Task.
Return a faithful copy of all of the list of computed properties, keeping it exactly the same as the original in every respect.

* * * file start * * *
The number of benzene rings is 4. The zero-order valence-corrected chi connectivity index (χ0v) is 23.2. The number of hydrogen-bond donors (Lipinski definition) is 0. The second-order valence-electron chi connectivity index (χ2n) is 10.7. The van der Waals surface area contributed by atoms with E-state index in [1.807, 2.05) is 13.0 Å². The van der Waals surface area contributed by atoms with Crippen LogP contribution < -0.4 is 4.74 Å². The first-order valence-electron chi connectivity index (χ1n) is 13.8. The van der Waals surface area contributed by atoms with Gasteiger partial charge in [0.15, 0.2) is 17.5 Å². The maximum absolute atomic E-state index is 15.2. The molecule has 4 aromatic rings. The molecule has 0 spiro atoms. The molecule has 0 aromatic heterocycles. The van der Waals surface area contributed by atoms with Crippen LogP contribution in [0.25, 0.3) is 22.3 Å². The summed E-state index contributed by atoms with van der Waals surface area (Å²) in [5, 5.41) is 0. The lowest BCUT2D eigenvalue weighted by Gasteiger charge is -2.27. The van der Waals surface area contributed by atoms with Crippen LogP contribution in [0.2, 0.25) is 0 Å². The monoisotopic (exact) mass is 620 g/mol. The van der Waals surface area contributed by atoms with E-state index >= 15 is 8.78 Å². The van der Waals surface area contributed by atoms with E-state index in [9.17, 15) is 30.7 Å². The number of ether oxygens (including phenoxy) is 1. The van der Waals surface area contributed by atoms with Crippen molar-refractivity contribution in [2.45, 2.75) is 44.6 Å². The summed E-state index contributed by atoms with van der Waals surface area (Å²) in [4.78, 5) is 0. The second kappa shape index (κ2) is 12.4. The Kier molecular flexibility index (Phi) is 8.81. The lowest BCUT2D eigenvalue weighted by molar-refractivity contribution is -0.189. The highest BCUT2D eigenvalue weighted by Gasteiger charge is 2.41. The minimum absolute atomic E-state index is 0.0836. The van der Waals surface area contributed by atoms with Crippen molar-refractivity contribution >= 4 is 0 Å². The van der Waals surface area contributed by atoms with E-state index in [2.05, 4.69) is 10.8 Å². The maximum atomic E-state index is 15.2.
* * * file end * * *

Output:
The number of benzene rings is 4. The zero-order valence-corrected chi connectivity index (χ0v) is 23.2. The number of hydrogen-bond donors (Lipinski definition) is 0. The second-order valence-electron chi connectivity index (χ2n) is 10.7. The van der Waals surface area contributed by atoms with E-state index in [1.807, 2.05) is 13.0 Å². The van der Waals surface area contributed by atoms with Crippen LogP contribution < -0.4 is 4.74 Å². The first-order valence-electron chi connectivity index (χ1n) is 13.8. The van der Waals surface area contributed by atoms with Gasteiger partial charge in [0.15, 0.2) is 17.5 Å². The maximum absolute atomic E-state index is 15.2. The molecule has 4 aromatic rings. The molecule has 0 spiro atoms. The molecule has 0 aromatic heterocycles. The van der Waals surface area contributed by atoms with Crippen LogP contribution in [0.25, 0.3) is 22.3 Å². The summed E-state index contributed by atoms with van der Waals surface area (Å²) in [5, 5.41) is 0. The lowest BCUT2D eigenvalue weighted by Gasteiger charge is -2.27. The van der Waals surface area contributed by atoms with Crippen LogP contribution in [0.2, 0.25) is 0 Å². The monoisotopic (exact) mass is 620 g/mol. The van der Waals surface area contributed by atoms with E-state index >= 15 is 8.78 Å². The van der Waals surface area contributed by atoms with E-state index in [9.17, 15) is 30.7 Å². The number of ether oxygens (including phenoxy) is 1. The van der Waals surface area contributed by atoms with Crippen molar-refractivity contribution in [2.45, 2.75) is 44.6 Å². The summed E-state index contributed by atoms with van der Waals surface area (Å²) in [4.78, 5) is 0. The second kappa shape index (κ2) is 12.4. The Kier molecular flexibility index (Phi) is 8.81. The lowest BCUT2D eigenvalue weighted by molar-refractivity contribution is -0.189. The highest BCUT2D eigenvalue weighted by Gasteiger charge is 2.41. The minimum absolute atomic E-state index is 0.0836. The van der Waals surface area contributed by atoms with Crippen molar-refractivity contribution >= 4 is 0 Å². The van der Waals surface area contributed by atoms with E-state index in [2.05, 4.69) is 10.8 Å². The maximum atomic E-state index is 15.2.